China ramped up its support to efforts aimed at containing the Ebola outbreak in West Africa, announcing $32 million worth of humanitarian aid and sending 59 laboratory personnel to the region. This is on top of the $5 million worth medical supplies and 115 medical experts dispatched to West Africa in August. The African Union and World Health Organisation praised China for the increased support, with Margaret Chan, director general of the World Health Organization, saying it was “a huge boost, morally and operationally.”
Others were however less impressed. “Africa’s Ebola should be China’s problem,” a headline in Bloomberg View said, echoing similar sentiments that China is not doing enough to help fight the outbreak. Those charges contrasted America’s recent announcement that it was sending 3000 soldiers to West Africa – estimated to cost about $750 million – and the $175 million it has already spent, as well as China’s trade with the affected countries.
The argument is that since China’s trade with Liberia, Guinea, and Sierra Leone far outstrips the US’s trade with them, and there are more Chinese companies and nationals in those countries compared to American companies or nationals, it should be leading efforts, not the other way round.
(Although, some analysts say the aid is late and only arrived after the epidemic was out of control: “only about $26 million of the total amount was pledged or donated before July 31, even though the virus had been spreading since December 2013 and by early June was the largest Ebola outbreak in history.”)
Mali secured much-needed funding from China, with the president’s office saying President Ibrahim Boubacar Keitah signed 34 agreements worth about $51 million with China during the World Economic Forum held in Tianjin from September 9 to September 13. Most of the money will be used to fund infrastructure projects; two railways linking the landlocked country to ports in Guinea and Senegal will take top priority.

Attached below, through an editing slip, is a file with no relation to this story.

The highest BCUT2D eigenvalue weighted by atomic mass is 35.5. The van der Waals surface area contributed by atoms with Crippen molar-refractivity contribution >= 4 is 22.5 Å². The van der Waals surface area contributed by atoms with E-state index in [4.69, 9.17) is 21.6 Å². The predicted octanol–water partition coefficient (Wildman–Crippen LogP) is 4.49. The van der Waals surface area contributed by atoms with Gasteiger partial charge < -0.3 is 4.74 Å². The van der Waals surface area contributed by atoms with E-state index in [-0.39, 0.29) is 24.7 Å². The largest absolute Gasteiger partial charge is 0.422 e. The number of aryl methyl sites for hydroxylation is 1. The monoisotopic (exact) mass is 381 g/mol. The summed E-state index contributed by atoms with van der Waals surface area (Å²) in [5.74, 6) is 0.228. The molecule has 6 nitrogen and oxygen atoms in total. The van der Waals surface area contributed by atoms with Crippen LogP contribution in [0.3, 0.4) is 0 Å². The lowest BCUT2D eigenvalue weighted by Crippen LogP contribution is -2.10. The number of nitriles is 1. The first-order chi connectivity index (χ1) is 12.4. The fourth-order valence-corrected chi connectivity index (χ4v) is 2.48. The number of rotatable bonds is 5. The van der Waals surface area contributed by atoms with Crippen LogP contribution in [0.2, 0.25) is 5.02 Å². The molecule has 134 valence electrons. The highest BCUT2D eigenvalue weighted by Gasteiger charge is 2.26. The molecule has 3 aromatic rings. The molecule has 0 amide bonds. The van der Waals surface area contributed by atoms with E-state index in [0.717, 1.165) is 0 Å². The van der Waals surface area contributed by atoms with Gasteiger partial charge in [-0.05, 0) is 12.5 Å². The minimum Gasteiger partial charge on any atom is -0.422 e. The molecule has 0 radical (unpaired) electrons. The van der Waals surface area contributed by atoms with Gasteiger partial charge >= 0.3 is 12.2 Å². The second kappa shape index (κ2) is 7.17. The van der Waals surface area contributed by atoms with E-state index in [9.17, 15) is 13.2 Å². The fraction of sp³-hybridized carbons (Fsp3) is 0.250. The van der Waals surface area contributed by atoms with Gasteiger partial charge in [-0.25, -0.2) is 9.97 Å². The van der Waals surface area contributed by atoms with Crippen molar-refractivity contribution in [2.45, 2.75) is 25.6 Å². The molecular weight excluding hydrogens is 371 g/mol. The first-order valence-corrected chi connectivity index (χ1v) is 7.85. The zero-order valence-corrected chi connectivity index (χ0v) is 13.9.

The West African country is still recovering from an insurrection in its northern region and a coup in 2012. Additionally, the IMF and the World Bank froze $70 million in aid this May after the “purchase of a $40 million presidential jet and a loan for military supplies, deals that undermined donor confidence in the commitment of Mali’s new government to rebuild the country.”
The package from China includes a $35 million gift and a $12 interest free loan. For more on the China-Mali relationship read this policy briefing from the Center for Chinese Studies at Stellenbosch University.
Chinese tourists are more comfortable with a Chinese guide, even if it is Uganda they are visiting. (Or tour guides fluent in Mandarin, which Uganda does not have.) And the expensive flights to East Africa from China, which cost $1500 on average, are keeping away tourists from the region. These are some of the challenges policy makers in East Africa have to address if they want to receive more Chinese tourists, according to feedback from the China International Tourism Mart which was held in Guangzhou from 29 August to 1 September. Only Rwanda and Tanzania have secured the China Approved Destination Status in the region, “a prerequisite for guided group tours.”
Still in East Africa, a Ugandan official says the Uganda government hopes it can secure $8 billion in funding from China to resuscitate its dilapidated railway network. The government has already awarded a contract to build a standard gauge railway across the country – and which connects it to four of its neighbours – to a Chinese company. It is a “huge project” for which Uganda needs “cheap money” which cannot be “got from anywhere else” but China, the official said.
A Chinese consortium is planning to set up a coal mine and a 1200MW thermal power station in Zimbabwe, which would be add to a list of energy projects being undertaken by Chinese firms in the country. The three firms are led by Shanghai Electric Group. Many households in Zimbabwe are often forced to go without electricity because the state power utility only produces half of what the country requires.
However, costs on one of the Chinese-funded power projects have been inflated, according to Mail & Guardian. The project, an extension of the Kariba hydropower plant, will now cost $533 million instead of the initially planned $370 million. Former ministers in Zimbabwe’s inclusive government blame the increased cost on corruption. China’s contribution to the project, which constitutes 85 percent of the initial projection, will however remain as planned. China’s Sino Hydro began construction work on the project earlier this month. The ministers also claim costs were inflated on other Chinese-funded projects in the country.
Two Chinese firms signed a memorandum of understanding with a Kenyan County to undertake construction projects worth $108 million. The Chinese firms will construct “houses, roads, bridges and bus parks” in Nyeri County. The Nyeri County government will provide land, while the Chinese firms will provides “funds and technical expertise.”
Meanwhile, China’s state-centred growth model may look attractive to policy makers in poor countries, but it is not as viable as they think and might prove too costly in the long-term, argues Dambisa Moyo in The Wall Street Journal.
Raymond Mpubani, Wits China Africa Reporting Project